For the remainder of this post I’ll focus on functionality provided by the Blank App project since it provides a simple way to get started learning the fundamentals of building Windows 8 store apps.


Blank App Project Walkthrough

The Blank App project is a great place to start since it’s simple and lets you focus on the basics. In this post I’ll focus on what it provides you out of the box and cover additional details in future posts. Once you have the basics down you can move to the other project types if you need the functionality they provide.

The Blank App project template does exactly what it says – you get an empty project with a few starter files added to help get you going. This is a good option if you’ll be building an app that doesn’t fit into the grid layout view that you see a lot of Windows 8 store apps following (such as on the Windows 8 start screen). I ended up starting with the Blank App project template for the app I’m currently working on since I’m not displaying data/image tiles (something the Grid App project does well) or drilling down into lists of data (functionality that the Split App project provides).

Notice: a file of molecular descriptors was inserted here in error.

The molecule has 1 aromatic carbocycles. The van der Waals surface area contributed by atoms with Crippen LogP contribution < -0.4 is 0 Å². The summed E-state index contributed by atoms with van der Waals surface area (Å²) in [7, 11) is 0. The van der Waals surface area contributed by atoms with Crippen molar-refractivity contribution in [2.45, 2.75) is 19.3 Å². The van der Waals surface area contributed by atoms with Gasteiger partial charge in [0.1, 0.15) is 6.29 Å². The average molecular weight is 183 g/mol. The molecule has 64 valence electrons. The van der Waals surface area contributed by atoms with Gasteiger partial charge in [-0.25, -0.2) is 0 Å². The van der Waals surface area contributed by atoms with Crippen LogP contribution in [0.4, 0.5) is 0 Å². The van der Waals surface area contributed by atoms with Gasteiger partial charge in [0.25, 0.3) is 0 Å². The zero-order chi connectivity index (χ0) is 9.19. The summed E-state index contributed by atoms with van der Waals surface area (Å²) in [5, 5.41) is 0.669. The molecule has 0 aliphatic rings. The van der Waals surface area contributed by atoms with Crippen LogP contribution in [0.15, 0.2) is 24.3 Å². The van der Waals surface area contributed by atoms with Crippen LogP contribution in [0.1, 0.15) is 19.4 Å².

The Blank App project provides images for the tiles and splash screen (you’ll definitely want to change these), a StandardStyles.xaml resource dictionary that includes a lot of helpful styles such as buttons for the AppBar (a special type of menu in Windows 8 store apps), an App.xaml file, and the app’s main page which is named MainPage.xaml. It also adds a Package.appxmanifest that is used to define functionality that your app requires, app information used in the store, plus more.


The App.xaml, App.xaml.cs and StandardStyles.xaml Files

The App.xaml file handles loading a resource dictionary named StandardStyles.xaml which has several key styles used throughout the application:

<Application     x:Class="BlankApp.App"     xmlns=""     xmlns:x=""     xmlns:local="using:BlankApp">      <Application.Resources>         <ResourceDictionary>             <ResourceDictionary.MergedDictionaries>                  <!--                      Styles that define common aspects of the platform look and feel                     Required by Visual Studio project and item templates                  -->                 <ResourceDictionary Source="Common/StandardStyles.xaml"/>             </ResourceDictionary.MergedDictionaries>          </ResourceDictionary>     </Application.Resources> </Application>